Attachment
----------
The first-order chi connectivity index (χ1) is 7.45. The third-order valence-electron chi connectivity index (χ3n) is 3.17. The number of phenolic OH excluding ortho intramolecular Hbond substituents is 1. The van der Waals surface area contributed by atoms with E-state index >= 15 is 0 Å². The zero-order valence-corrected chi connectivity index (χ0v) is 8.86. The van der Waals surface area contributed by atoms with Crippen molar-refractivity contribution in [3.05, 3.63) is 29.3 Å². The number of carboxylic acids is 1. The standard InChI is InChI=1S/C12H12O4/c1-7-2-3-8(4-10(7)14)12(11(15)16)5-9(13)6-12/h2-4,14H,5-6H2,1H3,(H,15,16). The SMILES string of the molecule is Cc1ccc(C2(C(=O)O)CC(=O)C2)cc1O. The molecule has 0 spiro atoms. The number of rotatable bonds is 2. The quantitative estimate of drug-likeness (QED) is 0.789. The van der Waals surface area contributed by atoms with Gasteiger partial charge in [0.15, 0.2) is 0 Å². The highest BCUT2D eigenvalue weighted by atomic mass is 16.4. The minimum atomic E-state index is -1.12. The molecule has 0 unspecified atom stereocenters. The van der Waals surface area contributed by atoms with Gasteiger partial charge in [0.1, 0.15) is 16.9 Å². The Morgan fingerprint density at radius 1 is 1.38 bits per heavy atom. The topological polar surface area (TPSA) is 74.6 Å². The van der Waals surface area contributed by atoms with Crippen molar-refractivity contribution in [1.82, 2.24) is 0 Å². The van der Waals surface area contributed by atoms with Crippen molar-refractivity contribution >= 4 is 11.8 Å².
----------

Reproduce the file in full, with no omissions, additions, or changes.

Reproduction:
The first-order chi connectivity index (χ1) is 7.45. The third-order valence-electron chi connectivity index (χ3n) is 3.17. The number of phenolic OH excluding ortho intramolecular Hbond substituents is 1. The van der Waals surface area contributed by atoms with E-state index >= 15 is 0 Å². The zero-order valence-corrected chi connectivity index (χ0v) is 8.86. The van der Waals surface area contributed by atoms with Crippen molar-refractivity contribution in [3.05, 3.63) is 29.3 Å². The number of carboxylic acids is 1. The standard InChI is InChI=1S/C12H12O4/c1-7-2-3-8(4-10(7)14)12(11(15)16)5-9(13)6-12/h2-4,14H,5-6H2,1H3,(H,15,16). The SMILES string of the molecule is Cc1ccc(C2(C(=O)O)CC(=O)C2)cc1O. The molecule has 0 spiro atoms. The number of rotatable bonds is 2. The quantitative estimate of drug-likeness (QED) is 0.789. The van der Waals surface area contributed by atoms with Gasteiger partial charge in [0.15, 0.2) is 0 Å². The highest BCUT2D eigenvalue weighted by atomic mass is 16.4. The minimum atomic E-state index is -1.12. The molecule has 0 unspecified atom stereocenters. The van der Waals surface area contributed by atoms with Gasteiger partial charge in [0.1, 0.15) is 16.9 Å². The Morgan fingerprint density at radius 1 is 1.38 bits per heavy atom. The topological polar surface area (TPSA) is 74.6 Å². The van der Waals surface area contributed by atoms with Crippen molar-refractivity contribution in [1.82, 2.24) is 0 Å². The van der Waals surface area contributed by atoms with Crippen molar-refractivity contribution >= 4 is 11.8 Å².